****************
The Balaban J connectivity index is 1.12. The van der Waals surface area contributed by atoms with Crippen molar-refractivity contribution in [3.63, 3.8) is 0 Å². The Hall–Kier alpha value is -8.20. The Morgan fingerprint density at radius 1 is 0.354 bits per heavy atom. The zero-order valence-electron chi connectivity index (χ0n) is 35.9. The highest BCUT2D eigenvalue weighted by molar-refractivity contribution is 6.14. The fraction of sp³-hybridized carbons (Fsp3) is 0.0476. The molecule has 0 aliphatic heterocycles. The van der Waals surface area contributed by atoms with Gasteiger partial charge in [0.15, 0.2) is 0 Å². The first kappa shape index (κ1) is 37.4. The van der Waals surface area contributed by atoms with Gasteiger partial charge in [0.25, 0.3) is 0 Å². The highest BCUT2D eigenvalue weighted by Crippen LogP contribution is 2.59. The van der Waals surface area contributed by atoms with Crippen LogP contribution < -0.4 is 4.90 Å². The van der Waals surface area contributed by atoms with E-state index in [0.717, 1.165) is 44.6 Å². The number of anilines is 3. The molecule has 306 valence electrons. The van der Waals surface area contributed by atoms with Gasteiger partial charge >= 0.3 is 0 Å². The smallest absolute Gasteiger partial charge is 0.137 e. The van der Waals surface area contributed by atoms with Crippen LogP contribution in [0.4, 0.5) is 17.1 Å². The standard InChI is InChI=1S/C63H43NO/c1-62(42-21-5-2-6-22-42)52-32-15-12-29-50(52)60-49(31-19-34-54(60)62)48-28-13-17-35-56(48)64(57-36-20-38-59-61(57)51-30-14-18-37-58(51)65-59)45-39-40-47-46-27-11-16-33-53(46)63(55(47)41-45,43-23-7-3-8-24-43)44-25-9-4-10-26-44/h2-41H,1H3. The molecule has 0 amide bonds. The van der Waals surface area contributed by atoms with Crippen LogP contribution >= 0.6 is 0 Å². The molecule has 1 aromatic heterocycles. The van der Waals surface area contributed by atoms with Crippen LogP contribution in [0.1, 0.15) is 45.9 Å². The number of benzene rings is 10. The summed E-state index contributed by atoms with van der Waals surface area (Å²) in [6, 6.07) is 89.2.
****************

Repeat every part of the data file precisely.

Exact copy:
The Balaban J connectivity index is 1.12. The van der Waals surface area contributed by atoms with Crippen molar-refractivity contribution in [3.63, 3.8) is 0 Å². The Hall–Kier alpha value is -8.20. The Morgan fingerprint density at radius 1 is 0.354 bits per heavy atom. The zero-order valence-electron chi connectivity index (χ0n) is 35.9. The highest BCUT2D eigenvalue weighted by molar-refractivity contribution is 6.14. The fraction of sp³-hybridized carbons (Fsp3) is 0.0476. The molecule has 0 aliphatic heterocycles. The van der Waals surface area contributed by atoms with Gasteiger partial charge in [0.15, 0.2) is 0 Å². The first kappa shape index (κ1) is 37.4. The van der Waals surface area contributed by atoms with Gasteiger partial charge in [0.25, 0.3) is 0 Å². The highest BCUT2D eigenvalue weighted by Crippen LogP contribution is 2.59. The van der Waals surface area contributed by atoms with Crippen LogP contribution < -0.4 is 4.90 Å². The van der Waals surface area contributed by atoms with E-state index in [0.717, 1.165) is 44.6 Å². The number of anilines is 3. The molecule has 306 valence electrons. The van der Waals surface area contributed by atoms with Gasteiger partial charge >= 0.3 is 0 Å². The smallest absolute Gasteiger partial charge is 0.137 e. The van der Waals surface area contributed by atoms with Crippen LogP contribution in [0.4, 0.5) is 17.1 Å². The standard InChI is InChI=1S/C63H43NO/c1-62(42-21-5-2-6-22-42)52-32-15-12-29-50(52)60-49(31-19-34-54(60)62)48-28-13-17-35-56(48)64(57-36-20-38-59-61(57)51-30-14-18-37-58(51)65-59)45-39-40-47-46-27-11-16-33-53(46)63(55(47)41-45,43-23-7-3-8-24-43)44-25-9-4-10-26-44/h2-41H,1H3. The molecule has 0 amide bonds. The van der Waals surface area contributed by atoms with Crippen LogP contribution >= 0.6 is 0 Å². The molecule has 1 aromatic heterocycles. The van der Waals surface area contributed by atoms with Crippen LogP contribution in [0.1, 0.15) is 45.9 Å². The number of benzene rings is 10. The summed E-state index contributed by atoms with van der Waals surface area (Å²) in [6, 6.07) is 89.2.